"Beautiful, serene photos in a grayish pinkish palette. And writing. The writing seems to be aqua, purple, with flashes of red. But that's just me."LPC. September 13th 2009
I think that this is the nicest thing anyone has ever written about this blog. In fact I kind of want to delete all of the posts and just put that up instead. But that would be reckless.
Please visit this post on Privilege to read what LPC has to say about the blogs she is obsessed with. Among them are some of my very favourites and she describes them so succinctly, so perfectly in words that have been rattling around in my inarticulate brain, desperate to escape just for the sheer pleasure of describing something perfectly.
And then when you're done read the rest, because she's kind of brilliant and funny and clever and wise.
Wednesday, September 30, 2009
Tuesday, September 29, 2009
Swedish Cinnamon Whirls.
While I wait and wait for time to create new glories I shall relive past ones. And finally give you the recipe I once promised.
I have been obsessed with cinnamon whirls since I bought one in a fancy Swedish bakery in Edinburgh and dear god was it beautiful. Unlike anything I have ever tasted. There was none of that sugary sickly icing crap that you get on your average cinnamon bun, just a small sprinkling of what I have come to know is called pearl sugar. They were almost chewy, slightly bagelish in texture and they had a hint of something exotic in them, an intriguing taste of something magical, cardamom.
For weeks after that bun I fantasised about it. I daydreamed, I lusted, I poked and needled the Boy to take me back there for another one. And then one day I was struck with the realisation that I had an oven, I had flour, I had yeast and cinnamon. Goddammit, I could make my own! And so I did.
As always I tried to follow just one recipe and as always I found it impossible. One recipe is never enough, never quite right. The method weird, ingredients obscure. Two recipes though? Two recipes is best. Take what you like, throw away what you don't and maybe add a little something altogether new. Mostly this method works (sometimes it doesn't, but let's gloss over that ok?) and this time it was glorious.
20g of dried yeast
250ml milk at room temperature
500g plain flour
100g demerara sugar
150g softened butter
1/2 tsp salt
1 tsp ground cardamom
40g softened butter
3 tablespoons demerara sugar
2 tsp ground cinnamon
1 egg, beaten
1/2 tsp water
pinch of salt
preheat the oven to gas mark 8 (23o degrees c)
mix the flour, sugar, salt, cardamom and yeast together in a big bowl (big I tell you, this shit's going to grow)
melt the butter and whisk it up with the milk and eggs and then stir this into the flour mixture
knead by hand, or, if you've just been given a shiny new kitchen mixer use the dough hook attachment thingy and knead until it's all smooth and springy and beautiful
form it into a ball, oil your big bowl a little, put the dough back in and leave it to rise for about 25 minutes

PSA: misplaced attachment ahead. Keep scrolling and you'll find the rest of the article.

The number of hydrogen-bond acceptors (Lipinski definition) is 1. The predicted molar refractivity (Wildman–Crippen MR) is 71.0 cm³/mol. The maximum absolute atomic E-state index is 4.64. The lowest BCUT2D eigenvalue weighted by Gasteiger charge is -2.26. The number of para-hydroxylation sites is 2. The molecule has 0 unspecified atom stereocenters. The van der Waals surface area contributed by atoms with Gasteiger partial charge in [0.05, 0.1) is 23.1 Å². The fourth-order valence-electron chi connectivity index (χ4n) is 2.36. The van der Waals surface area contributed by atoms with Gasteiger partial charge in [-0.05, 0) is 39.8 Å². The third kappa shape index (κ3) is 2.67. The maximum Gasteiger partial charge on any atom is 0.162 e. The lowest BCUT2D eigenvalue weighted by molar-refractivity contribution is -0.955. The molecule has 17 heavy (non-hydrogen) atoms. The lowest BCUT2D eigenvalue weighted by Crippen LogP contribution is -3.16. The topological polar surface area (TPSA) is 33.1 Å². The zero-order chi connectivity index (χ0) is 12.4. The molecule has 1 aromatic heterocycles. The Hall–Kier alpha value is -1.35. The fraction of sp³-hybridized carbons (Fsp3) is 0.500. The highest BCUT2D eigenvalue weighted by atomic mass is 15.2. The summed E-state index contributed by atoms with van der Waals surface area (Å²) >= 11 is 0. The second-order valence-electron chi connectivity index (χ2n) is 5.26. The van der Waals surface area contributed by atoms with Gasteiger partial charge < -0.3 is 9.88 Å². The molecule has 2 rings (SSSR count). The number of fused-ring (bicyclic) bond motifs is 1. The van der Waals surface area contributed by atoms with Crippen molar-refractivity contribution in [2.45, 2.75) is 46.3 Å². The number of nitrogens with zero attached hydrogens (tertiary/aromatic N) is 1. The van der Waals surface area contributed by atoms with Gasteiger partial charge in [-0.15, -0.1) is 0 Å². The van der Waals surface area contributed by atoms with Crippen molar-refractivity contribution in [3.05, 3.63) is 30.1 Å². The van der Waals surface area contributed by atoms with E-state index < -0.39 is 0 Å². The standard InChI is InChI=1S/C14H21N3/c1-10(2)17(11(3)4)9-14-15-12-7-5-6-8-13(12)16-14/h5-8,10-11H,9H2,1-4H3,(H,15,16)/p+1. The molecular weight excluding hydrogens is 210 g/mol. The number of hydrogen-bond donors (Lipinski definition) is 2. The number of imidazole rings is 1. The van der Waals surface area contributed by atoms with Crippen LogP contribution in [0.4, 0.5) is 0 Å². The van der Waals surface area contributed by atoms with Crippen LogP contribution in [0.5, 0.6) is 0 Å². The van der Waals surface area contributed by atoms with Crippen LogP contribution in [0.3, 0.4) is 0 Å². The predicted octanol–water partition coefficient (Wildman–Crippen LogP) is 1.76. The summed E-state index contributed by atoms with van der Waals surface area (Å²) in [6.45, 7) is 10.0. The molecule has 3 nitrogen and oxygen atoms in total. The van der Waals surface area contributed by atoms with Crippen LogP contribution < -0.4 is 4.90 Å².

After 25 minutes or so roll the dough out into a rectangle on a lightly floured surface until it is about 5mm thick. It should be about twice as long as it is wide
mix up the filling ingredients in a small bowl. You're supposed to use 'softened' butter and make a kind of paste. Our butter is never soft as we live in A Very Cold Country and we don't have a microwave so I melted it in a pan, mixed in the sugar and cinnamon and then brushed the resultant buttery loveliness over the dough. This worked. (make sure you cover ALL of the dough, right up to the edges)
now roll. Roll up the rectangle into a big sausage (long ways. Or is it width ways? Whatever. It should be a long skinny sausage, not a short fat sausage) and cut the roll into 2cm slices
line a baking tray (roughly 20x30cm) with baking parchment and then place in all of the rounds, varying where the big ones from the middle and the littler ones from the ends go, with the swirly sides up. They don't need to be terribly snug as they'll puff up and get all friendly with each other before you know it.
Mix up the egg, water and salt for the glaze and brush it over every bit you can reach
Leave for 15 minutes to get duly puffy and then put in the oven and cook for 20-25 minutes until they're golden and lovely. It seems quite impossible to cook them without some bits going very dark while others remain only just cooked (see above) but I don't think that matters really. The burnt bits are yummy and it stops them looking too professional which personally I think improves the taste.
Life the sheet of parchment out of the tin straight away once they're ready otherwise they will start to get soggy bottoms and then slide what should now be a whole sheet of pastry off the baking parchment and on to a cooling rack.
While they cool brew up some terribly strong, freshly ground coffee.
Once the coffee is ready get out your flowery china, or if flowers don't do it for you get out your china of choice. Pour the terribly strong coffee into tiny cups and tear a piece of cinnamon whirl from the whole. Enjoy then repeat.
It is ok to repeat as often as necessary as there is no icing on these whirls, which whips them far from the realms of naughtiness into a perfectly wholesome treat. Obviously.
Of course if you feel the need to ice them I won't tell anyone.
The Boy's verdict?
'They taste very professional'
'I know, but do you like them?'
'No, I don't like cinnamon.'
'What? But they're delicious. And they taste professional.'
'Yeah. I still don't like cinnamon'
'pffff. Freak' muttered while walking away, clutching a twirl.
I've since found a recipe for Schnecken. Which I quote from Nigella Lawson's How to Be a Domestic Goddess;